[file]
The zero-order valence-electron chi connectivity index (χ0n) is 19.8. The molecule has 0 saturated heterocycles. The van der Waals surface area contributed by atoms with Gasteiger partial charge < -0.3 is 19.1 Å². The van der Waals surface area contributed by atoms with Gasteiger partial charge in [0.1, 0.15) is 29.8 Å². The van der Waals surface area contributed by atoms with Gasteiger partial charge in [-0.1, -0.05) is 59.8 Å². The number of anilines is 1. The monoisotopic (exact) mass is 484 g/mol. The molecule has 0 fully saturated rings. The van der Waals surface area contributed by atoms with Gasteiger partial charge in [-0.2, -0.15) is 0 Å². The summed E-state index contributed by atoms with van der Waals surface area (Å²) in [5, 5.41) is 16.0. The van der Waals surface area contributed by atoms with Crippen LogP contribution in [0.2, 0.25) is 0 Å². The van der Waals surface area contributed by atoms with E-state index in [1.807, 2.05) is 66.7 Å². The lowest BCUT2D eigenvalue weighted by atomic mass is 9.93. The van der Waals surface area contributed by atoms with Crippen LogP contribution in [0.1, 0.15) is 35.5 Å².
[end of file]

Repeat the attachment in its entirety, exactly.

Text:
The zero-order valence-electron chi connectivity index (χ0n) is 19.8. The molecule has 0 saturated heterocycles. The van der Waals surface area contributed by atoms with Gasteiger partial charge < -0.3 is 19.1 Å². The van der Waals surface area contributed by atoms with Gasteiger partial charge in [0.1, 0.15) is 29.8 Å². The van der Waals surface area contributed by atoms with Gasteiger partial charge in [-0.1, -0.05) is 59.8 Å². The number of anilines is 1. The monoisotopic (exact) mass is 484 g/mol. The molecule has 0 fully saturated rings. The van der Waals surface area contributed by atoms with Gasteiger partial charge in [-0.2, -0.15) is 0 Å². The summed E-state index contributed by atoms with van der Waals surface area (Å²) in [5, 5.41) is 16.0. The van der Waals surface area contributed by atoms with Crippen LogP contribution in [0.2, 0.25) is 0 Å². The van der Waals surface area contributed by atoms with E-state index in [1.807, 2.05) is 66.7 Å². The lowest BCUT2D eigenvalue weighted by atomic mass is 9.93. The van der Waals surface area contributed by atoms with Crippen LogP contribution in [0.1, 0.15) is 35.5 Å².